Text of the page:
March 17, 2015
Snow mold is a fungal disease that appears in the early spring as the snow melts. The damage is usually concentrated in circle shapes that range from three to twelve inches in diameter. There are two types of snow mold: Grey snow mold (Typhula blight) and pink snow mold (Microdochium Patch).
Grey snow mold is a lawn disease that likes cold, damp weather. Ideal conditions are temperatures around 30-40 degrees for an extended period of time. The disease grows in long grass over winter under snow or a wet layer of leaves. Pink snow mold infects the crown plant and can cause more severe injury than gray snow mold which only infects the leaf tissue. The control of either lawn disease may require a combination of methods. In severe, recurring cases, a combination of chemical, cultural, and biological controls may be required. In less severe cases, a light raking of the affected area may be the best answer.
Snow mold can also create allergy problems. Snow mold allergy is similar to greases, weeds and pollen allergy. One thing we have to remember is that mold is able to grow in extremely cold temperature, so winter can be the best season for mold to grow. Mold is not a seasonal allergen like pollen. It could occur in all seasons and get worse during the winter. Therefore, if we often find some health problems or discomfort during the winter, it is very possible for us to have snow mold allergy.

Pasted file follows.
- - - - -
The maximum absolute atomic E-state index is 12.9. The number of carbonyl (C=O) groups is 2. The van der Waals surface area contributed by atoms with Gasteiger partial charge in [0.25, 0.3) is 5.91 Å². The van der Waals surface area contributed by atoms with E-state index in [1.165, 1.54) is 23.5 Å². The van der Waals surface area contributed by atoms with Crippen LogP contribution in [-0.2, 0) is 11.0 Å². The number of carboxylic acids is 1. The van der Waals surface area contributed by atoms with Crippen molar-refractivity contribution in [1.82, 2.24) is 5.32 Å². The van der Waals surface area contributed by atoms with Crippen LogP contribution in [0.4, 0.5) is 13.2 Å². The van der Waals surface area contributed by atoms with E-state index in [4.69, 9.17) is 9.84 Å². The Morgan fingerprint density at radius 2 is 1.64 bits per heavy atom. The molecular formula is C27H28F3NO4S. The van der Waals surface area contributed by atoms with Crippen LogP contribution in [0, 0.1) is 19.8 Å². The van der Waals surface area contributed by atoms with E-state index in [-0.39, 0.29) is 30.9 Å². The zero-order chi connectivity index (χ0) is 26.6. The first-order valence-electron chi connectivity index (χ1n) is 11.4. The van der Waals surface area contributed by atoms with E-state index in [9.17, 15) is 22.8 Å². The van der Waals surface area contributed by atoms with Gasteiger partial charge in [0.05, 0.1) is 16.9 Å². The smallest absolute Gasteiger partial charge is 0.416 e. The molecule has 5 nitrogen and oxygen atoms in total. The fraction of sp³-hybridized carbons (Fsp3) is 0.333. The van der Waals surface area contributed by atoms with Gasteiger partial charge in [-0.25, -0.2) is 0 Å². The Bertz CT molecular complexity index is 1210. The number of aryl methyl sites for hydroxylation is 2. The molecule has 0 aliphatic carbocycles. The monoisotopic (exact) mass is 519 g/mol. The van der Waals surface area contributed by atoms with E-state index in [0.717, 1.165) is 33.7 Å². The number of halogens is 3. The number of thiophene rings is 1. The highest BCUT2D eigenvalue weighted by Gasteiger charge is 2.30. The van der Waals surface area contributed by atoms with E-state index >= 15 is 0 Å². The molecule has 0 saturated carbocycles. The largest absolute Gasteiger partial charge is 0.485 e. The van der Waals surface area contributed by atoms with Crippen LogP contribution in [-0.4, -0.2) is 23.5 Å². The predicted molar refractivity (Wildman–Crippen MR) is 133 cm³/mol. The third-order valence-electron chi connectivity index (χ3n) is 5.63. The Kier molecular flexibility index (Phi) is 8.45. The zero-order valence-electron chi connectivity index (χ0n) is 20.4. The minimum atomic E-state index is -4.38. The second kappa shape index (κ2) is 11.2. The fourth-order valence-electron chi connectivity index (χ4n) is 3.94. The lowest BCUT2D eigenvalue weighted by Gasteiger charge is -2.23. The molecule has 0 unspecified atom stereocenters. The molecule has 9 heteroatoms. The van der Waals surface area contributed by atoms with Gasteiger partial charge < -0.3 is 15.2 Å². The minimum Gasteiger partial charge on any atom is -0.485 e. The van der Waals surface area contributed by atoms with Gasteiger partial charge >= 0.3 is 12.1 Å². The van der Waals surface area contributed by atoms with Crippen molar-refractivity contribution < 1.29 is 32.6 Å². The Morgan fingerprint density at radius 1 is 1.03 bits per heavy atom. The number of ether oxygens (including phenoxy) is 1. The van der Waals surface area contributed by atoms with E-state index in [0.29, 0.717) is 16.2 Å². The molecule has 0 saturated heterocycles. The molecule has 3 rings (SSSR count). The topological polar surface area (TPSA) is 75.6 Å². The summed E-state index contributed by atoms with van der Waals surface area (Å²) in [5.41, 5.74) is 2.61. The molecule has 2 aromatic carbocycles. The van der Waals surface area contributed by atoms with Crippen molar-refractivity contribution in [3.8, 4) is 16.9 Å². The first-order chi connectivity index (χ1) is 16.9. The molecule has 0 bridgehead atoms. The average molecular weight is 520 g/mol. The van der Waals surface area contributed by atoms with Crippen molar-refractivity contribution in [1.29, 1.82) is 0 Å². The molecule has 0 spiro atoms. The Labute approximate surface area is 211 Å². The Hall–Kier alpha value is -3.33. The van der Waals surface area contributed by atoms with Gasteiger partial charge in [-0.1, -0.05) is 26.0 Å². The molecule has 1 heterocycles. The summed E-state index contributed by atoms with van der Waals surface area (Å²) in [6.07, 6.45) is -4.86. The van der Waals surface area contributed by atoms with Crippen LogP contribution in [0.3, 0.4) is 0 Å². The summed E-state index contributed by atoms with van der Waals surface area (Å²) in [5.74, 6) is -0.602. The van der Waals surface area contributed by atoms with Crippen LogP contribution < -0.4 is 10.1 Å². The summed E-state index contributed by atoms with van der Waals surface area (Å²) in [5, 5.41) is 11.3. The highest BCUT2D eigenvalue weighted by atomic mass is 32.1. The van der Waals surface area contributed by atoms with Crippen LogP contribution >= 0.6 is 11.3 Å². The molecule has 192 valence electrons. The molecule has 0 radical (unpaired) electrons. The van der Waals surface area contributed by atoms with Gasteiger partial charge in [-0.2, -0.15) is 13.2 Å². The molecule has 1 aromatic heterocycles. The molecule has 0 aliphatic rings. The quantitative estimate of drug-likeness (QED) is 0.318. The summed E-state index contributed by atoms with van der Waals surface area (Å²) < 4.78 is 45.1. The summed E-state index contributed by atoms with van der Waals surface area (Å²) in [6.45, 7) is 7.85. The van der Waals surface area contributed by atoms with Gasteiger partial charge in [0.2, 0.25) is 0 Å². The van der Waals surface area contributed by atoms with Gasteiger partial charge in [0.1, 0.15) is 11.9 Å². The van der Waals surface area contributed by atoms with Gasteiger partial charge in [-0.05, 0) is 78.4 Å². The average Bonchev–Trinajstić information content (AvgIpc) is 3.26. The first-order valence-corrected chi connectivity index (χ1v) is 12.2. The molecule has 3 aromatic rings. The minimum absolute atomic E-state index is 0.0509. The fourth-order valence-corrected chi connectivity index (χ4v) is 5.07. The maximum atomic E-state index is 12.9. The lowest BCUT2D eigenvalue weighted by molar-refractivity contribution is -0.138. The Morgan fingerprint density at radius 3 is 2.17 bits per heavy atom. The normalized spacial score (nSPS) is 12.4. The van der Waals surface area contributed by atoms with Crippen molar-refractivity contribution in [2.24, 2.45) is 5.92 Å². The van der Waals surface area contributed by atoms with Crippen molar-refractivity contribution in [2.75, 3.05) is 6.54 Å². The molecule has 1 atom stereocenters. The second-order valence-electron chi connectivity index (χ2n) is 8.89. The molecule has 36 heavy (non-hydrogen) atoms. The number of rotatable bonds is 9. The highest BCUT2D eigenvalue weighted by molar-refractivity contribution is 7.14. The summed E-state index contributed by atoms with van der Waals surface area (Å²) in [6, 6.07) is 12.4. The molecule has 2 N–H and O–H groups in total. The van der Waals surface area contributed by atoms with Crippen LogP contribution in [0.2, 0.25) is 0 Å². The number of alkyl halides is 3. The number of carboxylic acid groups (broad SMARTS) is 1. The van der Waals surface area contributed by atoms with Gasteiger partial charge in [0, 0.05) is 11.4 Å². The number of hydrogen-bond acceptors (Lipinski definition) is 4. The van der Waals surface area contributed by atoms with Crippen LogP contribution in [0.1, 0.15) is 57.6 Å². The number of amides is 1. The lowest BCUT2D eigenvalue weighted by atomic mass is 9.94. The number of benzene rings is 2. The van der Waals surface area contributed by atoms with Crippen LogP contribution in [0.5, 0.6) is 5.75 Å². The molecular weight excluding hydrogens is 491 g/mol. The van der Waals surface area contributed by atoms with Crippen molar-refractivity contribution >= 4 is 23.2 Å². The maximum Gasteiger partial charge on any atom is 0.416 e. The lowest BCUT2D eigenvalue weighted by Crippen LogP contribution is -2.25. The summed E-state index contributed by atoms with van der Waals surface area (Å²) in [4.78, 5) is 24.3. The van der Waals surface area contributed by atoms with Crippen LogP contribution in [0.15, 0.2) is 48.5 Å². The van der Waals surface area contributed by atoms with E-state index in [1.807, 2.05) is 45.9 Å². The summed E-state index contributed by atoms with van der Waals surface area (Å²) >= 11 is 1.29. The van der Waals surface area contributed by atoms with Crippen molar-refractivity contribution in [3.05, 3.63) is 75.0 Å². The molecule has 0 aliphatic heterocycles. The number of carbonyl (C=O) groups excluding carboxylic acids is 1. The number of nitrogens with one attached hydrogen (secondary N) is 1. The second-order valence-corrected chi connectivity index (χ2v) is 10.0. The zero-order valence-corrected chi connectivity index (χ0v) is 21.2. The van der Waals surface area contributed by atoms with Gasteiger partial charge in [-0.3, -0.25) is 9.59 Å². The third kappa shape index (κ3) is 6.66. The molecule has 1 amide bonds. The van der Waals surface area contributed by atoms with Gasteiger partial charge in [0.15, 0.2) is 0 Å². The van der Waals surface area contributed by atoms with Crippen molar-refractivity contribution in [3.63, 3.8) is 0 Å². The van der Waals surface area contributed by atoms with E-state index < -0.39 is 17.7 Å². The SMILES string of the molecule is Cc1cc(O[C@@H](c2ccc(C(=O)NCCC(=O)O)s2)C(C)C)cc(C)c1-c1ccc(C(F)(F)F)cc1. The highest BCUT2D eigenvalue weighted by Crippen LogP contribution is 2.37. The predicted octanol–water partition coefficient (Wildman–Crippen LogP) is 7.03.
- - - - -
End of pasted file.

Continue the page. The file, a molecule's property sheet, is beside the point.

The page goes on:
Controlling either of the grass diseases is easy if the infection is not severe. A light raking of the matted area will loosen the grass and allow the new plants to grow. Be sure to rake lightly, as the ground is usually very wet and the existing grass can be easily raked up. In severe infestation, raking is also recommended, but on a larger scale. It is not advisable to use a power rake as it may also damage the existing grass.
If you do have an outbreak of Snow Mold, it is a good idea to reduce any piles of snow that may remain, especially in shady areas. The longer the snow remains the more moisture and cool temperatures are present. Applying a chemical disease control material to grass already damaged by Snow Mold will do little to change the severity or need for lawn renovation. Most of the chemical controls should be applied in the late fall as a preventative treatment.
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